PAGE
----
Communicate in a manner that is professional and consistent with expectations for members of the IT profession.
Does not communicate in a manner that is professional and consistent with expectations for members of the IT profession. Communicates in a manner that is at a graduate level and consistent with expectations for members of the IT profession. Communicates in a manner that is professional and consistent with expectations for members of the IT profession. Demonstrates advanced levels of communication that are scholarly, professional, and consistent with expectations for members of the IT profession.


requirements
school project analysis school Solution Analysis description 1 pages, Double Spacing

Action Learning



For this assessment, complete a self-assessment narrative, develop a lifelong learning and development plan for a selected IT profession, and write a summary that describes action learning.
Self-Assessment
Your self-assessment should represent a thorough assessment of what you offer when it comes to your project, as well as how personal factors might affect the success of your project. The result of your self-assessment should be a one- to two-page narrative that describes you as the person who is at the center of the integrated action learning project. If others were to read your narrative, they should be able to get an idea of who you are, what kind of leader you are, and how you fit into the overall project. You may want to consider personal aspects such as the following:
Relevant work experience.
Coursework in this program.
Career goals.
Special training or education.
Strengths and weaknesses.
Beliefs about leadership.
Beliefs about change.
Beliefs about communication.
Beliefs about lifelong learning.
Additional information that may affect the success of your project.
Lifelong Learning and Professional Development Plan
Lifelong learning is the key to your continued growth and success within your IT profession. Look over the list below of possible ways to continue your professional development and lifelong learning. This list is not exhaustive. How do you plan to continue your learning and development after you graduate from this program? Why do you see it as important? Develop a lifelong learning and professional development plan for a selected IT profession.
Take ownership for one's own personal and professional status and growth.
Define personal professional goals that support lifelong productivity and satisfaction.
Regularly self-assess personal growth and challenges to achieving personal goals.
Achieve development planned to reach personal goals.
Seek out mentors to support and challenge future growth and development.
Be active in professional organizations and groups.
Pursue additional education and possibly higher degrees (Davis & Beyerlein, 2005).
Action Learning
How would you define "action learning"? As the person in charge of your IAL project, what is your role in the action learning process? Consider the following, and write a summary in which you describe "action learning" and the role a project leader plays in it.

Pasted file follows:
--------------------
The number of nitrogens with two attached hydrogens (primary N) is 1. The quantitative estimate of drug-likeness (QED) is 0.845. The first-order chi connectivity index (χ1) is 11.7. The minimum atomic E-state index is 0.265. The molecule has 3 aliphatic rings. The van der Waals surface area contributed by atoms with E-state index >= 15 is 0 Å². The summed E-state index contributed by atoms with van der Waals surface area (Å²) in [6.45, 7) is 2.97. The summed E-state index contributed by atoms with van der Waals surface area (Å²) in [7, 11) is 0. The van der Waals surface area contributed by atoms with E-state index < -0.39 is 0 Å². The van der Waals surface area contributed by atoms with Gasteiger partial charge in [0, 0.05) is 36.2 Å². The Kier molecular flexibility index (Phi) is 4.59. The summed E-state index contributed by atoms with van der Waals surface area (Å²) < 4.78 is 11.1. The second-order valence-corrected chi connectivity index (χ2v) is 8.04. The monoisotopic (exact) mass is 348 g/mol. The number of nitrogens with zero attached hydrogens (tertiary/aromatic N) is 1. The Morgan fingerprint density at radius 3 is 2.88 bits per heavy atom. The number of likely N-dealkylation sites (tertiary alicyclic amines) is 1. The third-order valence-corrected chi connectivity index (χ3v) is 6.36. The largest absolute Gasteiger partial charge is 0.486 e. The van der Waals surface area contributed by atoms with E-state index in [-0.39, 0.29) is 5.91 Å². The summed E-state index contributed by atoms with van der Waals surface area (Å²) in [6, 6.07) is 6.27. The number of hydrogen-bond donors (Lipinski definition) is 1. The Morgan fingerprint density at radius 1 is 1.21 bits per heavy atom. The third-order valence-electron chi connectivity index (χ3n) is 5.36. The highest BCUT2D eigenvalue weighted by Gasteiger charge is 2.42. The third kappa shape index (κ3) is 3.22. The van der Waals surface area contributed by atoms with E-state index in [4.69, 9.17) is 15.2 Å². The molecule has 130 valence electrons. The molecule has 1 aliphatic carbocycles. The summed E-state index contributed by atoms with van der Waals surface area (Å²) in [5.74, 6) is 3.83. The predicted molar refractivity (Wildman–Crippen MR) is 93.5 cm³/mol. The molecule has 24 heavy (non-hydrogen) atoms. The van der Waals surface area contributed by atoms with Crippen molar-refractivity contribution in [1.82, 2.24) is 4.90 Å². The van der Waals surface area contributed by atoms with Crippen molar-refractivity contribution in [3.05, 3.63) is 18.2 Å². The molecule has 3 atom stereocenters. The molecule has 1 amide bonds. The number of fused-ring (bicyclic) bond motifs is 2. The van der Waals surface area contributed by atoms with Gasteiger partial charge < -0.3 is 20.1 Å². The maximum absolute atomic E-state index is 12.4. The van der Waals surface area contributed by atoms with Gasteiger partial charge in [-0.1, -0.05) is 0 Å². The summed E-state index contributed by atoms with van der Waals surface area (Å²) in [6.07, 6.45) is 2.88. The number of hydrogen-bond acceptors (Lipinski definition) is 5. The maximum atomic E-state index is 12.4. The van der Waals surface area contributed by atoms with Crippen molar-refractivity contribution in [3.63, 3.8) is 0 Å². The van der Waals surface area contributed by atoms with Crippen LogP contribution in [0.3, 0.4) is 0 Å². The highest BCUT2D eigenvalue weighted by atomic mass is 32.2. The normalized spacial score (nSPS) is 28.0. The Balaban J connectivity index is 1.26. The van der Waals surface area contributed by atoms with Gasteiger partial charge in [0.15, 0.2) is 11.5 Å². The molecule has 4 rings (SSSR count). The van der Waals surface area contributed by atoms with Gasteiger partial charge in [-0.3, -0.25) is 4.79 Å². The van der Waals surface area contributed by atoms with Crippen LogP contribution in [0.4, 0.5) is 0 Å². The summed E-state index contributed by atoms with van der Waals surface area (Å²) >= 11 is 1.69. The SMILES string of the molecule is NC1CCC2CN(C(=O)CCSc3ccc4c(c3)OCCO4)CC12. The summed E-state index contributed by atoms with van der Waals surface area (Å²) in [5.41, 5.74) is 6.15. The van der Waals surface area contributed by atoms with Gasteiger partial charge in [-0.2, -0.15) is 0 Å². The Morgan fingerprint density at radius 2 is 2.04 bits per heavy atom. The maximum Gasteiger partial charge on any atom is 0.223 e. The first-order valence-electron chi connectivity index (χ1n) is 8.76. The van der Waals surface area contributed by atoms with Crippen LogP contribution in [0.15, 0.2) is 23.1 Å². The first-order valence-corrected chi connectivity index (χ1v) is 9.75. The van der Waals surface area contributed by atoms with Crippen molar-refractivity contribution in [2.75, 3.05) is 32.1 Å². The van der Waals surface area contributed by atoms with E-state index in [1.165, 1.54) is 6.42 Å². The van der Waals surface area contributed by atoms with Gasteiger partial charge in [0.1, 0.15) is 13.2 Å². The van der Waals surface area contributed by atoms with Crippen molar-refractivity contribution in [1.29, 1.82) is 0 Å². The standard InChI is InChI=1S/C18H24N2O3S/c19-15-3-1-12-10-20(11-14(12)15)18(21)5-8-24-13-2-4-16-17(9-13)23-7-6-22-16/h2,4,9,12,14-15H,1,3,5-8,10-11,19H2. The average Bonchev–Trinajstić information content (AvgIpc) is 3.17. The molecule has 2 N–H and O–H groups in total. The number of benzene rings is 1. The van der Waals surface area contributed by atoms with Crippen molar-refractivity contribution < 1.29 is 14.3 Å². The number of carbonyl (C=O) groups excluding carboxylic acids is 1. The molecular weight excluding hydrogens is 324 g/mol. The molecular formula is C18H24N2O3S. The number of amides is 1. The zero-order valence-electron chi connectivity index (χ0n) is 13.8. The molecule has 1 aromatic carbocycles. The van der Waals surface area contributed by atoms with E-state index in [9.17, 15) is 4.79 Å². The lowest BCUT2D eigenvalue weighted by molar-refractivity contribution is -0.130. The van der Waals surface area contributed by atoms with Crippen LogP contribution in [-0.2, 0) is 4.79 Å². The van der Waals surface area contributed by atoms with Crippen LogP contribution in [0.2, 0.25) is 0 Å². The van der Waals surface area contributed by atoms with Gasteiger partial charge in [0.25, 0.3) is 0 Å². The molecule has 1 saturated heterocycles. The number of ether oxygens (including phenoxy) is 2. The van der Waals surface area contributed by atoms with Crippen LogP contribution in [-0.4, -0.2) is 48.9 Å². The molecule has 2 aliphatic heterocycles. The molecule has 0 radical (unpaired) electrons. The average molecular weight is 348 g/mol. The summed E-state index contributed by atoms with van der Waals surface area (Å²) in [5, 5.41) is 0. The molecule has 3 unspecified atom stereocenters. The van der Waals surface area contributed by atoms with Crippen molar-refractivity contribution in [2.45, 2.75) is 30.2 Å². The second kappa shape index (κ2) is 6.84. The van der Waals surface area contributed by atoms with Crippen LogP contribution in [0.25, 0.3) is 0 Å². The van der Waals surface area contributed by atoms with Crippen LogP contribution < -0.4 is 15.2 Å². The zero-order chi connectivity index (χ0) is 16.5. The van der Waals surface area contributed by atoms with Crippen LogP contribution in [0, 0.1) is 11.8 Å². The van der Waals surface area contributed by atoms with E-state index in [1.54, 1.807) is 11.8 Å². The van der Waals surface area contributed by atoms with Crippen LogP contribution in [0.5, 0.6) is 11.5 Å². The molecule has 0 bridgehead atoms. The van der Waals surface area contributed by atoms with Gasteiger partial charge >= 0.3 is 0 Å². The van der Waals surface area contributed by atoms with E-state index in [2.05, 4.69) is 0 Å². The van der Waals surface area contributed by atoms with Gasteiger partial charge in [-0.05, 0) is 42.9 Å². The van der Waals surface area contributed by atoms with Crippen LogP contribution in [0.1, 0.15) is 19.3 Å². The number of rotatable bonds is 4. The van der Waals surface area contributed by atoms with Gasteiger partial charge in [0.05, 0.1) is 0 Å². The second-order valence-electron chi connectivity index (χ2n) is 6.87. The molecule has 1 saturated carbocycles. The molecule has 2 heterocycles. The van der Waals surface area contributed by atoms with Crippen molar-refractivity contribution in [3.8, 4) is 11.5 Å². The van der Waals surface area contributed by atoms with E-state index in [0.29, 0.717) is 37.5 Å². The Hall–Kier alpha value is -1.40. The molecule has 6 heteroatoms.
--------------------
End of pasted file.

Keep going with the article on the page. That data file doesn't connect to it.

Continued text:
Communication: How have you used business communication and tools in developing the project proposal?
Decision Tools: What IT tools have you used in developing the proposal and in collaborating during the planning process?
Collaboration: Reflect on the role of collaboration in developing your proposal.
Who did you work with to accomplish the planning in the environment, and how did your connection with them help shape your proposal?
How has feedback from your site supervisor or critical friend contributed to the development of your proposal?
Reflective Learning: Consider the value that your educational and personal background brought to the process. (See your self-assessment.)
How has your learning process in your program at Capella contributed to your approach to developing your final project proposal?
How have other aspects of your background helped or potentially hindered your work on this proposal?
What lessons have you learned from this process that you would apply to future planning pursuits in your field?
Reference
Davis, D. C., & Beyerlein, S. W. (2005). Development and use of an expert profile. Retrieved from http://www.ee.uidaho.edu/ee/power/jlaw/COURSES/CAP...

Criteria Non-performance Basic Proficient Distinguished
Develop a self-assessment narrative in relation to an IT proposal.
Does not identify aspects of a self-assessment in relation to an IT proposal. Identifies aspects of a self-assessment in relation to an IT proposal. Develops a self-assessment in relation to an IT proposal. Develops a self-assessment narrative in relation to an IT proposal and makes connections between personal factors and project success.
Develop a lifelong learning and professional development plan for a selected IT profession.
Does not identify opportunities to pursue lifelong learning and professional development for a selected IT profession. Identifies opportunities to pursue lifelong learning and professional development for a selected IT profession. Develops an appropriate plan for lifelong learning and professional development to ensure success in the rapidly evolving IT field. Analyzes a highly effective plan for lifelong learning and professional development to ensure success in the rapidly evolving IT field.